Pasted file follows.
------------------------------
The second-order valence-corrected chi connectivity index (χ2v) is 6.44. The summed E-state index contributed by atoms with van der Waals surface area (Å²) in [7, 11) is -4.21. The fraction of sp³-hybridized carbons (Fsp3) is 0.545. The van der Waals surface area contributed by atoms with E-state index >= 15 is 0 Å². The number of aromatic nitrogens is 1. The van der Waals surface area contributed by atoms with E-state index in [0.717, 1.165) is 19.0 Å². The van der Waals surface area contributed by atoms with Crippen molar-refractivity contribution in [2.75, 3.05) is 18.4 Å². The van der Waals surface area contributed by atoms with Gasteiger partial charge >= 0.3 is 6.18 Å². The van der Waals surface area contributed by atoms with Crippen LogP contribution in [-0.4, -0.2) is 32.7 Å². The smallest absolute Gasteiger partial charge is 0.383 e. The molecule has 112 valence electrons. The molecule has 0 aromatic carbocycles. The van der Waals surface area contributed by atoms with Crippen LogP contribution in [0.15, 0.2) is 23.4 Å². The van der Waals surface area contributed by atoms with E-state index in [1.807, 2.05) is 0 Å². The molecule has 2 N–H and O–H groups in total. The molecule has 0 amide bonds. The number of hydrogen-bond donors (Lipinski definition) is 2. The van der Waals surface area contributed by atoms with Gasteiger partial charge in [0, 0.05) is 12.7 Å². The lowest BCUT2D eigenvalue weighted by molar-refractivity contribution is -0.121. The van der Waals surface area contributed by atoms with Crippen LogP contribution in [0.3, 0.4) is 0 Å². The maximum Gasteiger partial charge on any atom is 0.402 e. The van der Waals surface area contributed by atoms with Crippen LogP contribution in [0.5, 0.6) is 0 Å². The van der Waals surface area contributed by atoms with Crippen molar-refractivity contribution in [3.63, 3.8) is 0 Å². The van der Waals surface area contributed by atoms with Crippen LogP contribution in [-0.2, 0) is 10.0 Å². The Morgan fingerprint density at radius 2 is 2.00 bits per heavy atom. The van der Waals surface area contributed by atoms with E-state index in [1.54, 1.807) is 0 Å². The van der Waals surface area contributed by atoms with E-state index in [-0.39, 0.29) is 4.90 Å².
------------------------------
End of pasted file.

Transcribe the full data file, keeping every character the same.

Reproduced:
The second-order valence-corrected chi connectivity index (χ2v) is 6.44. The summed E-state index contributed by atoms with van der Waals surface area (Å²) in [7, 11) is -4.21. The fraction of sp³-hybridized carbons (Fsp3) is 0.545. The van der Waals surface area contributed by atoms with E-state index >= 15 is 0 Å². The number of aromatic nitrogens is 1. The van der Waals surface area contributed by atoms with E-state index in [0.717, 1.165) is 19.0 Å². The van der Waals surface area contributed by atoms with Crippen molar-refractivity contribution in [2.75, 3.05) is 18.4 Å². The van der Waals surface area contributed by atoms with Gasteiger partial charge >= 0.3 is 6.18 Å². The van der Waals surface area contributed by atoms with Crippen LogP contribution in [-0.4, -0.2) is 32.7 Å². The smallest absolute Gasteiger partial charge is 0.383 e. The molecule has 112 valence electrons. The molecule has 0 aromatic carbocycles. The van der Waals surface area contributed by atoms with Crippen LogP contribution in [0.15, 0.2) is 23.4 Å². The van der Waals surface area contributed by atoms with E-state index in [1.807, 2.05) is 0 Å². The molecule has 2 N–H and O–H groups in total. The molecule has 0 amide bonds. The number of hydrogen-bond donors (Lipinski definition) is 2. The van der Waals surface area contributed by atoms with Gasteiger partial charge in [0, 0.05) is 12.7 Å². The lowest BCUT2D eigenvalue weighted by molar-refractivity contribution is -0.121. The van der Waals surface area contributed by atoms with Crippen LogP contribution in [0.3, 0.4) is 0 Å². The maximum Gasteiger partial charge on any atom is 0.402 e. The van der Waals surface area contributed by atoms with Crippen LogP contribution in [0.5, 0.6) is 0 Å². The van der Waals surface area contributed by atoms with Crippen molar-refractivity contribution in [3.63, 3.8) is 0 Å². The van der Waals surface area contributed by atoms with Crippen LogP contribution in [-0.2, 0) is 10.0 Å². The Morgan fingerprint density at radius 2 is 2.00 bits per heavy atom. The van der Waals surface area contributed by atoms with E-state index in [1.54, 1.807) is 0 Å². The van der Waals surface area contributed by atoms with E-state index in [-0.39, 0.29) is 4.90 Å².